behavior of the ice sheets in response to the evolution of the
climate (e.g.,

It is well known that the discretization of advection-dominated equations by
the traditional finite-element method leads to numerical instabilities and
spurious oscillations

The finite-element method's literature presents a large number of
stabilization schemes, with different levels of complexity and
accuracy

The stress balance is another critical component of transient models. For
simplified stress balance equations, such as the shallow shelf
approximation

This is a consequence of the finite-element discretization, since such models employ continuous shape functions to approximate the ice thickness.

. This assumption implies that, for the grounded part of the element crossed by the grounding line, the ice surface is a function of both bedrock elevation and ice thickness, while, for the floating part, the ice surface is obtained by the hydrostatic floatation only, which only depends on the ice thickness. This makes the gradient of the ice surface and the resulting driving stress discontinuous within the elements containing the grounding line. While there exist comparison studies for basal friction and basal melt parameterizationsIn this context, the present paper aims to (i) assess the response of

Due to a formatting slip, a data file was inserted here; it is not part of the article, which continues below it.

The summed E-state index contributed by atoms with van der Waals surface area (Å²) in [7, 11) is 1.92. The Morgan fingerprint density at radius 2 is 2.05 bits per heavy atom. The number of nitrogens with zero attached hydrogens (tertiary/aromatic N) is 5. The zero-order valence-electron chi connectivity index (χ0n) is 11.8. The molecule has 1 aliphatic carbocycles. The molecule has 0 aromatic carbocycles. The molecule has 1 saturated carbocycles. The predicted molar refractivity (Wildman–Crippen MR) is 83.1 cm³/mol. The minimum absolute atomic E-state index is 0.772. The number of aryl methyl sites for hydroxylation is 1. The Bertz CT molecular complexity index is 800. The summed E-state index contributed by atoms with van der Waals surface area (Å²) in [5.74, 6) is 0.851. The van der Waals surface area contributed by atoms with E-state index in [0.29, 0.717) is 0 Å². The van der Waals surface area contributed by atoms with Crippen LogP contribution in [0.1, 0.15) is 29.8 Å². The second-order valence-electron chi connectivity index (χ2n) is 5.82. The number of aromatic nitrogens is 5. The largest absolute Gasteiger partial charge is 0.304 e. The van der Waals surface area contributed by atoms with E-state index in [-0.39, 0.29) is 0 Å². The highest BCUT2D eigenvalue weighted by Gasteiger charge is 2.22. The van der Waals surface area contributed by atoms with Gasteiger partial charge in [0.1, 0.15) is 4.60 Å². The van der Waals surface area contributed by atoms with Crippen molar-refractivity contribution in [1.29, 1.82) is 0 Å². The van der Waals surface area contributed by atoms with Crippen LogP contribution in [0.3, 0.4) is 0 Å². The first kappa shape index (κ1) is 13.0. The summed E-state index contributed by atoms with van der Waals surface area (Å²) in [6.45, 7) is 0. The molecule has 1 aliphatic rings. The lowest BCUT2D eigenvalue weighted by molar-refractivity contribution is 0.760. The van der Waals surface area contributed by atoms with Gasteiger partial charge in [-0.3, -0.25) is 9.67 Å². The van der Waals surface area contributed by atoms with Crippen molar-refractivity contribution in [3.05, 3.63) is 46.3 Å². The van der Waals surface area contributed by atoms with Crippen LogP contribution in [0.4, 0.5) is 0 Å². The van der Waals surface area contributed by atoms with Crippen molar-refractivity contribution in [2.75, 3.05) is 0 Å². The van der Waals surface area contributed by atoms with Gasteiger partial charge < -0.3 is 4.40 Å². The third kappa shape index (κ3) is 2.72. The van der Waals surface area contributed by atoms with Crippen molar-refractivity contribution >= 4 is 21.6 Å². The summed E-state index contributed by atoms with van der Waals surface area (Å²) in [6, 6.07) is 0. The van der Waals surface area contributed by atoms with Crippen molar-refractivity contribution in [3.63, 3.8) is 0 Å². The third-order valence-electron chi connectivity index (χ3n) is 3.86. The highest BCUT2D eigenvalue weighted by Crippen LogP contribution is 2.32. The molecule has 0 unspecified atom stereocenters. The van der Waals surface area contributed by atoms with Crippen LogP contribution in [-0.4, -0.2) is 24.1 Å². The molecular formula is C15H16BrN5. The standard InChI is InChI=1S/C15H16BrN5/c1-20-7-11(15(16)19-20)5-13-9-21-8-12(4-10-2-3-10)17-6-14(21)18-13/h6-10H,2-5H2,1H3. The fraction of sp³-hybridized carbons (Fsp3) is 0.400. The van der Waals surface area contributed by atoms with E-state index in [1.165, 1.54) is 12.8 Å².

different stabilization schemes in transient simulations subject to ice-shelf
basal melt and changes in basal friction, and (ii) develop and assess a
sub-element parameterization for the driving stress. The numerical experiments
are based on the Marine Ice Sheet Model Intercomparison Project for plan-view
models (MISMIP3d) setup